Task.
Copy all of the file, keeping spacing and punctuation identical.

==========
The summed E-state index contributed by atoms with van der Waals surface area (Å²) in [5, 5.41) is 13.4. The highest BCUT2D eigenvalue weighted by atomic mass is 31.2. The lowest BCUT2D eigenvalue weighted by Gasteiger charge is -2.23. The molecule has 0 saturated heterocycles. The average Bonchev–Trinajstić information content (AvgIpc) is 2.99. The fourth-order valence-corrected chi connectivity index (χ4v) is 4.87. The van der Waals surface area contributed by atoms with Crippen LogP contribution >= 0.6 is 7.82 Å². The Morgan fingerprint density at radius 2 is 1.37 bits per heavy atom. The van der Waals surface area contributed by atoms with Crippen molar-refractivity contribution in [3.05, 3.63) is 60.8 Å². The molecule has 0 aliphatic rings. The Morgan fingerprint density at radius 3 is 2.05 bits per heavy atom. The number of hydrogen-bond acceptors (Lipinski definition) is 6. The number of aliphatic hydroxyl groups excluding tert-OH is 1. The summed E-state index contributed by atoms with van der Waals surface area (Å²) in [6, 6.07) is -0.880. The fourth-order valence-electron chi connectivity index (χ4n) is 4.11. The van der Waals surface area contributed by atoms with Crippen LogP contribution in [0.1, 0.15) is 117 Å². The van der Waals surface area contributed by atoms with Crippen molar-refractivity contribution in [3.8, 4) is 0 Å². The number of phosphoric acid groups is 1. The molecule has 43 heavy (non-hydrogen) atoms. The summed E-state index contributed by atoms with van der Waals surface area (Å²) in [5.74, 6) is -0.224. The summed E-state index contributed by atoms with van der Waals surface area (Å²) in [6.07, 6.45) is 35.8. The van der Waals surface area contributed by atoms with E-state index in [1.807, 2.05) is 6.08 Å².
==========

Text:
The summed E-state index contributed by atoms with van der Waals surface area (Å²) in [5, 5.41) is 13.4. The highest BCUT2D eigenvalue weighted by atomic mass is 31.2. The lowest BCUT2D eigenvalue weighted by Gasteiger charge is -2.23. The molecule has 0 saturated heterocycles. The average Bonchev–Trinajstić information content (AvgIpc) is 2.99. The fourth-order valence-corrected chi connectivity index (χ4v) is 4.87. The van der Waals surface area contributed by atoms with Crippen LogP contribution >= 0.6 is 7.82 Å². The Morgan fingerprint density at radius 2 is 1.37 bits per heavy atom. The van der Waals surface area contributed by atoms with Crippen molar-refractivity contribution in [3.05, 3.63) is 60.8 Å². The molecule has 0 aliphatic rings. The Morgan fingerprint density at radius 3 is 2.05 bits per heavy atom. The number of hydrogen-bond acceptors (Lipinski definition) is 6. The number of aliphatic hydroxyl groups excluding tert-OH is 1. The summed E-state index contributed by atoms with van der Waals surface area (Å²) in [6, 6.07) is -0.880. The fourth-order valence-electron chi connectivity index (χ4n) is 4.11. The van der Waals surface area contributed by atoms with Crippen LogP contribution in [0.1, 0.15) is 117 Å². The van der Waals surface area contributed by atoms with Crippen molar-refractivity contribution in [3.8, 4) is 0 Å². The number of phosphoric acid groups is 1. The molecule has 43 heavy (non-hydrogen) atoms. The summed E-state index contributed by atoms with van der Waals surface area (Å²) in [5.74, 6) is -0.224. The summed E-state index contributed by atoms with van der Waals surface area (Å²) in [6.07, 6.45) is 35.8. The van der Waals surface area contributed by atoms with E-state index in [1.807, 2.05) is 6.08 Å².